ERISLANDY LARA vs. CARLOS MOLINA
Rounds / weight class: 10 rounds, junior middleweights
Location: Las Vegas
The backdrop: Lara (15-0, 10 KOs) has transformed himself from a tactical boxer into a knockout artist – stopping four in a row in the first round — but had to lower his level of opposition to do it. Molina (17-4-1, 5 KOs) might actually give the well-schooled Cuban-born contender a little resistance. The Chicago-based Mexican has won nine consecutive fights, including victories over solid opponents. His draw with Julio Cesar Chavez Jr. represents the only non-victory of Junior’s career. Chavez outpointed Molina in a rematch. The problem is that Molina hasn’t fought since June 2009 because of promotional problems, a 21-month layoff. No one can know what to expect from him. Lara, ranked in the Top 10 of three of four major sanctioning bodies, is nearing a title shot. Yudel Jhonson is a 2004 Olympic silver medalist from Cuba who turned pro in 2009. Rances Barthelemy, the brother of Yan Barthelemy, is another Cuban prospect.
Also fighting: Yudel Jhonson vs. Richard Gutierrez, 10 rounds, junior middleweights; Rances Barthelemy vs. TBA, 6 or 8 rounds, junior lightweights
Rating the card: B. Lara has been lumped in with Yuriorkis Gamboa and Guillermo Rigondeaux as the three best Cuban fighters. He must continue to impress if he hopes to keep pace with his compatriots. Jhonson might not be too far behind the big three. And watch out for Barthelemy, who is 5-foot-11 (180cm) and skillful.
Prediction: Lara probably won’t score his fifth consecutive first-round knockout but he should handle Molina, who is a good boxer but has little power and hasn’t fought in almost two years.
ANTONIO ESCALANTE vs. ALEJANDRO PEREZ
Rounds / weight class: 10 rounds, junior lightweights
Location: Fairfield, Calif.
The backdrop: Escalante (24-3, 15 KOs) is coming off the worst defeat of his career, a third-round knockout against Daniel Ponce de Leon last September. The Texan had been on a roll going into that fight, having won 10 in a row against good opposition and in position to challenge for a major title. Now he must rebuild. Perez (14-2-1, 9 KOs) is the perfect comeback opponent for Escalante because he’s tough but not overly talented and will come directly to him. Also, Perez, from Salinas, Calif., will be moving up a weight class to face Escalante. And he could be rusty; he hasn’t fought since he was outpointed by Rico Ramos in November 2009. Manuel Avila is an 18-year-old featherweight prospect managed by Cameron Dunkin.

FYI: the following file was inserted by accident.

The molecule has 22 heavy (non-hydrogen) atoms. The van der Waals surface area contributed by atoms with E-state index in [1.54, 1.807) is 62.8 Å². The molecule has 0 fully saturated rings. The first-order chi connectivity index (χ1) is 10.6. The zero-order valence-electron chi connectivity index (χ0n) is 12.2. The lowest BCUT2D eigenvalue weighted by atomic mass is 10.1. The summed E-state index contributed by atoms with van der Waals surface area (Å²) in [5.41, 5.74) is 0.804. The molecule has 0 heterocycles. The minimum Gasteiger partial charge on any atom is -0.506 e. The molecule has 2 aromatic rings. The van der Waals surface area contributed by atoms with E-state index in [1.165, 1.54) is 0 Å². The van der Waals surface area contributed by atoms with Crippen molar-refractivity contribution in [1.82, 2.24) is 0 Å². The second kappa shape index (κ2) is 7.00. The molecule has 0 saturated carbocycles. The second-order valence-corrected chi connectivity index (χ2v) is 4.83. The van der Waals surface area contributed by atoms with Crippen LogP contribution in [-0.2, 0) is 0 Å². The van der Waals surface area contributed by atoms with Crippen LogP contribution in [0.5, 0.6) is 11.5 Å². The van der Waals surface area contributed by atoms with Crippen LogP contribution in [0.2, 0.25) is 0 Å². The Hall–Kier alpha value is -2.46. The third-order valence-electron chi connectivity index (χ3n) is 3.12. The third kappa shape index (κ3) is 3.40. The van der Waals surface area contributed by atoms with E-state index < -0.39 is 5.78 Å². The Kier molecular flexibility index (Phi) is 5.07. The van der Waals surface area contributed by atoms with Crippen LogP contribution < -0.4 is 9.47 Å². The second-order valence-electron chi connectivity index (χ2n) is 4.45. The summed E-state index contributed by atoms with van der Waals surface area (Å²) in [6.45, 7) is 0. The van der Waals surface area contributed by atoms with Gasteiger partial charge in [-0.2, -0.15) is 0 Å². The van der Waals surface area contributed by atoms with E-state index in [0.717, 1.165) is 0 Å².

Also fighting: Manuel Avila vs. Frank Gutierrez, 6 rounds, junior featherweights
Rating the card: B-. Escalante is one of the more-exciting fighters around. And Perez is an aggressive fighter. The combination should make for an entertaining matchup. Avila, from Fairfield, reportedly is gifted.
Prediction: Escalante is a complete fighter and particularly hungry after his disappointment against de Leon. Perez will come to fight but has too many disadvantages to remain standing for long.
YURIORKIS GAMBOA vs. JORGE SOLIS
Rounds / weight class: 12 rounds, for Gamboa’s IBF and WBA featherweight titles
Location: Atlantic City, N.J.
The backdrop: Gamboa (19-0, 15 KOs) probably faces the stiffest test of what is blossoming into a splendid career. Solis (40-2-2, 29 KOs) is a complete boxer-puncher with valuable experience over a 13-year career. The 31-year-old Mexican has one blemish on his record – a close decision against Cristobal Cruz in 2009 — since he was stopped in the eighth round by Manny Pacquiao in 2007. He is coming off a sixth-round KO of then-beaten prospect Francisco Cordero in September. One potential problem for Solis is that he is moving down from junior lightweight after three fights at 130, athough he says he's a natural 126-pounder. Gamboa is the most-accomplished of a growing crop of young Cuban-born fighters, including rivals Erislandy Lara and Guillermo Rigondeaux. He also is the most exciting … and probably the most vulnerable because of his wild style. His biggest fights lie ahead in a deep 126-pound division, assuming he beats Solis. The biggest prize is Juan Manuel Lopez, who is rated No. 1 by THE RING. Gamboa is No. 2. Mikey Garcia, the brother of trainer Robert Garcia, and Matt Remillard are undefeated and talented young fighters who are a step or two away from a major title shot.
Also fighting: Mikey Garcia vs. Matt Remillard, 10 rounds, featherweights; Teon Kennedy vs. Jorge Diaz, 12 rounds, junior featherweights; Tom Zbikowski vs. Caleb Grummet, 4 rounds, cruiserweights
Rating the card: B+. Gamboa isn’t the tactical fighter most Cubans tend to be; he’s fun to watch. And this is a good test for him. Solis, a legitimate contender, will help us guage how good Gamboa truly is. The Garcia-Remillard matchup is a tremendous co-feature.
Prediction: Solis is good all-around fighter with loads of experience. Gamboa is the more-talented of the two. And talent almost always prevails.